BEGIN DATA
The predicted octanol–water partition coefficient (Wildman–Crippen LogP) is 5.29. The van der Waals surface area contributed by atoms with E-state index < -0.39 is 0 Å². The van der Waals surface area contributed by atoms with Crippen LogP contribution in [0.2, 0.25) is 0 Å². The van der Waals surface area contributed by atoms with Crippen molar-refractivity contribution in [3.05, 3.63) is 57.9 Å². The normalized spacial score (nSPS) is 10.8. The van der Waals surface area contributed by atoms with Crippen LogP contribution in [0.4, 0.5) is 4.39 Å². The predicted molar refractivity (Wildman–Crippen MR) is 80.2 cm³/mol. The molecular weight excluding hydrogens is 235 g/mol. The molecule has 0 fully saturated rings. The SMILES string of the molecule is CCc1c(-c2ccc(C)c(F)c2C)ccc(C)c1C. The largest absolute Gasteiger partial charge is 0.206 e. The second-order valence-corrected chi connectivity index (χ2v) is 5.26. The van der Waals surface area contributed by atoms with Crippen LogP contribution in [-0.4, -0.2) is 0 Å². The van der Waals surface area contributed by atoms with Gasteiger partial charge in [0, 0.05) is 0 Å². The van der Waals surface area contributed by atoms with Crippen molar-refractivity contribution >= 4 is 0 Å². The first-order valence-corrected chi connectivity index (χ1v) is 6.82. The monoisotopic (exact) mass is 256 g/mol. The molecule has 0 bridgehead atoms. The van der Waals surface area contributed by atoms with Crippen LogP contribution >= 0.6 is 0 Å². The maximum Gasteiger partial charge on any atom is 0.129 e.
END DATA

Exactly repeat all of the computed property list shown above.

The predicted octanol–water partition coefficient (Wildman–Crippen LogP) is 5.29. The van der Waals surface area contributed by atoms with E-state index < -0.39 is 0 Å². The van der Waals surface area contributed by atoms with Crippen LogP contribution in [0.2, 0.25) is 0 Å². The van der Waals surface area contributed by atoms with Crippen molar-refractivity contribution in [3.05, 3.63) is 57.9 Å². The normalized spacial score (nSPS) is 10.8. The van der Waals surface area contributed by atoms with Crippen LogP contribution in [0.4, 0.5) is 4.39 Å². The predicted molar refractivity (Wildman–Crippen MR) is 80.2 cm³/mol. The molecular weight excluding hydrogens is 235 g/mol. The molecule has 0 fully saturated rings. The SMILES string of the molecule is CCc1c(-c2ccc(C)c(F)c2C)ccc(C)c1C. The largest absolute Gasteiger partial charge is 0.206 e. The second-order valence-corrected chi connectivity index (χ2v) is 5.26. The van der Waals surface area contributed by atoms with Crippen LogP contribution in [-0.4, -0.2) is 0 Å². The van der Waals surface area contributed by atoms with Gasteiger partial charge in [0, 0.05) is 0 Å². The van der Waals surface area contributed by atoms with Crippen molar-refractivity contribution >= 4 is 0 Å². The first-order valence-corrected chi connectivity index (χ1v) is 6.82. The monoisotopic (exact) mass is 256 g/mol. The molecule has 0 bridgehead atoms. The van der Waals surface area contributed by atoms with Crippen LogP contribution >= 0.6 is 0 Å². The maximum Gasteiger partial charge on any atom is 0.129 e.